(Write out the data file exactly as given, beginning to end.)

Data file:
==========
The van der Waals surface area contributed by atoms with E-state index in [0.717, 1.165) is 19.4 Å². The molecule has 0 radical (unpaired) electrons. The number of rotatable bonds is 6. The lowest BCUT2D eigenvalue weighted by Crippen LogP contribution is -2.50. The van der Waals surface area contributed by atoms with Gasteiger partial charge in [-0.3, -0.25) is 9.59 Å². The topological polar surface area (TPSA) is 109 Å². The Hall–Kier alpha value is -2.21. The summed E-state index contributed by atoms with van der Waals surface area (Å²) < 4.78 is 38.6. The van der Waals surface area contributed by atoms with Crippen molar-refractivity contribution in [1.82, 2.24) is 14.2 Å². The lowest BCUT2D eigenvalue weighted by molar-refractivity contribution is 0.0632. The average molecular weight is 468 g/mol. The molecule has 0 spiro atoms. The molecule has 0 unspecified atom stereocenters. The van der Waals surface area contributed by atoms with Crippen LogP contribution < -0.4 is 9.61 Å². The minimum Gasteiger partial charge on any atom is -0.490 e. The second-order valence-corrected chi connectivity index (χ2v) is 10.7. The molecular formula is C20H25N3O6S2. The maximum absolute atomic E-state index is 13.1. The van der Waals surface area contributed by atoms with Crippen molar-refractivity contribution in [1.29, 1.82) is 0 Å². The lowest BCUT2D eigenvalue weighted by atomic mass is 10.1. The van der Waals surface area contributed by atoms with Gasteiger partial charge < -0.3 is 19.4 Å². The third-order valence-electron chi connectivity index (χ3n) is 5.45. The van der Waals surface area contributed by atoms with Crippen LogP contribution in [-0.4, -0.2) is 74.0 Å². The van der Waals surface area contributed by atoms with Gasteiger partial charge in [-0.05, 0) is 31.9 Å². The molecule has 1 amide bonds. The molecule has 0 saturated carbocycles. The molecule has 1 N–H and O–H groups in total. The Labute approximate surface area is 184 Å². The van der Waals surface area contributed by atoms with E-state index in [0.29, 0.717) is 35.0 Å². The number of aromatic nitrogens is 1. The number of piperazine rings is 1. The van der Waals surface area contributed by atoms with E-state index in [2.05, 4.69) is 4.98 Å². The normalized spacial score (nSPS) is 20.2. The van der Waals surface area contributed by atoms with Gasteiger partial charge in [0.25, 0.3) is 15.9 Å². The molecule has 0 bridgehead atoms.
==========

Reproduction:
The van der Waals surface area contributed by atoms with E-state index in [0.717, 1.165) is 19.4 Å². The molecule has 0 radical (unpaired) electrons. The number of rotatable bonds is 6. The lowest BCUT2D eigenvalue weighted by Crippen LogP contribution is -2.50. The van der Waals surface area contributed by atoms with Gasteiger partial charge in [-0.3, -0.25) is 9.59 Å². The topological polar surface area (TPSA) is 109 Å². The Hall–Kier alpha value is -2.21. The summed E-state index contributed by atoms with van der Waals surface area (Å²) < 4.78 is 38.6. The van der Waals surface area contributed by atoms with Crippen molar-refractivity contribution in [1.82, 2.24) is 14.2 Å². The lowest BCUT2D eigenvalue weighted by molar-refractivity contribution is 0.0632. The average molecular weight is 468 g/mol. The molecule has 0 spiro atoms. The molecule has 0 unspecified atom stereocenters. The van der Waals surface area contributed by atoms with Crippen LogP contribution < -0.4 is 9.61 Å². The minimum Gasteiger partial charge on any atom is -0.490 e. The second-order valence-corrected chi connectivity index (χ2v) is 10.7. The molecular formula is C20H25N3O6S2. The maximum absolute atomic E-state index is 13.1. The van der Waals surface area contributed by atoms with Crippen molar-refractivity contribution in [1.29, 1.82) is 0 Å². The lowest BCUT2D eigenvalue weighted by atomic mass is 10.1. The van der Waals surface area contributed by atoms with Gasteiger partial charge < -0.3 is 19.4 Å². The third-order valence-electron chi connectivity index (χ3n) is 5.45. The van der Waals surface area contributed by atoms with Crippen LogP contribution in [-0.4, -0.2) is 74.0 Å². The van der Waals surface area contributed by atoms with Gasteiger partial charge in [-0.05, 0) is 31.9 Å². The molecule has 1 amide bonds. The molecule has 0 saturated carbocycles. The molecule has 1 N–H and O–H groups in total. The Labute approximate surface area is 184 Å². The van der Waals surface area contributed by atoms with E-state index in [0.29, 0.717) is 35.0 Å². The number of aromatic nitrogens is 1. The number of piperazine rings is 1. The van der Waals surface area contributed by atoms with E-state index in [2.05, 4.69) is 4.98 Å². The normalized spacial score (nSPS) is 20.2. The van der Waals surface area contributed by atoms with Gasteiger partial charge in [0.25, 0.3) is 15.9 Å². The molecule has 0 bridgehead atoms.